Tax on mobile loans wi*l hurt borrowers

Tuesday, April 16th, 2024 06:00 | By
Image used for representation. PHOTO/Internet
Image used for representation. PHOTO/Internet

Kenya undoubtedly requires revenue from the 20 per cent excise duty levied on interest and fees. However, the unfortunate reality is that this imposition, atop existing taxes, constitutes a two-pronged assault on the ease of conducting business in the financial sector.

This development will not only escalate the cost of credit but also pose a significant threat to innovation within the fin-tech sector.

The proposed excise duty, outlined in the Finance Bill 2024, was set to be published before April 30, 2024. But it has raised fundamental concerns at a time when bank loans may be inaccessible to many Kenyans due to the requirements.

Passed in 2022, this duty is to be applied on both interest and fees, and becomes due upon loan disbursement rather than upon repayment, creating challenges for both borrowers and lenders.
Experts have argued that this excise duty is imposed on unbooked revenue and fails to consider the high rate of default prevalent in the sector.

Furthermore, since other financial institutions like banks are exempt from paying excise duty on interest and fees, the imposition of this duty hinders the ability of tech firms to compete fairly in the credit market.

It is also important to note that in November 2023, the Kenya Revenue Authority (KRA) announced plans to integrate its tax system with digital credit providers, allowing for real-time collection of excise tax.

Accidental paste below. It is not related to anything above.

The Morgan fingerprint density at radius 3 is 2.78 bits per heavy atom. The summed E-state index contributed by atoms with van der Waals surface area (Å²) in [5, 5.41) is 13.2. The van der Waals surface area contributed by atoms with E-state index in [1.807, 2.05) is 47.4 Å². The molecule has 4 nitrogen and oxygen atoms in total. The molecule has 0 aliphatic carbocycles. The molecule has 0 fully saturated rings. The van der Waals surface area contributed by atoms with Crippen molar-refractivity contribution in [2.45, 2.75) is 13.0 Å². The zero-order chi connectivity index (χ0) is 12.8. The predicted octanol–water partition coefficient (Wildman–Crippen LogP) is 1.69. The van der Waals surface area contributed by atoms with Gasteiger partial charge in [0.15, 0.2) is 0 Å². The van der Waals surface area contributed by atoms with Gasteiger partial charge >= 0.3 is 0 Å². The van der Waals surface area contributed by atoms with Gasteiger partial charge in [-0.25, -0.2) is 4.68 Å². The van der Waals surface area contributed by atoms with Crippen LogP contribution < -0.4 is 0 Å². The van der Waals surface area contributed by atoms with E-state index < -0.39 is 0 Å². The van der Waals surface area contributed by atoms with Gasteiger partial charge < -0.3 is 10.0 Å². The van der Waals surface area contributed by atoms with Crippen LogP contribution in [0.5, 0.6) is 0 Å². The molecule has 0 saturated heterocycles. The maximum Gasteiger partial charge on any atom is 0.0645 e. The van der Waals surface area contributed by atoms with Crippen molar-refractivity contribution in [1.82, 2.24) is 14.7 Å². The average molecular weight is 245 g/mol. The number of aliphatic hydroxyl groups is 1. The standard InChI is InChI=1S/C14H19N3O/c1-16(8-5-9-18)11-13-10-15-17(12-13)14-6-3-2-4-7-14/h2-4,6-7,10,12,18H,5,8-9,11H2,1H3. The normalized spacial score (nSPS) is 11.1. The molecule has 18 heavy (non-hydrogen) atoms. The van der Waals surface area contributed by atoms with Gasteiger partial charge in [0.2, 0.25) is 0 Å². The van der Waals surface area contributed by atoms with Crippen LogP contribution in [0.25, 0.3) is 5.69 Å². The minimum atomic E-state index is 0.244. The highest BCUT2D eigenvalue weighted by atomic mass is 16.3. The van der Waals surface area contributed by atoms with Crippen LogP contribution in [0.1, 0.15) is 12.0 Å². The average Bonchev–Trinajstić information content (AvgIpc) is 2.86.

Unfortunately, the dynamics of this loan differ significantly from other sectors, especially considering that digital lenders often provide short-term capital for basic needs and emergencies.

The cost of the excise duty will likely prompt digital lenders to pass on the added costs to borrowers, which is likely to reduce access to credit for millions who cannot access loans from other regulated lenders. This could also diminish returns on investment and worsen defaults as borrowers struggle with higher repayment costs.

With the excise duty, compliance will face more threats complicating the financial landscape, adversely affecting both borrowers and investors.

Ultimately, it risks jeopardizing the entire digital lending industry, undermining Kenya’s standing as a tech investment hub.

With loan prices potentially rising to accommodate survival amid an effective tax rate of 60 per cent, the impact on both lenders and borrowers could be severe, especially considering the substantial revenue losses due to loan write-offs when customers fail to repay.

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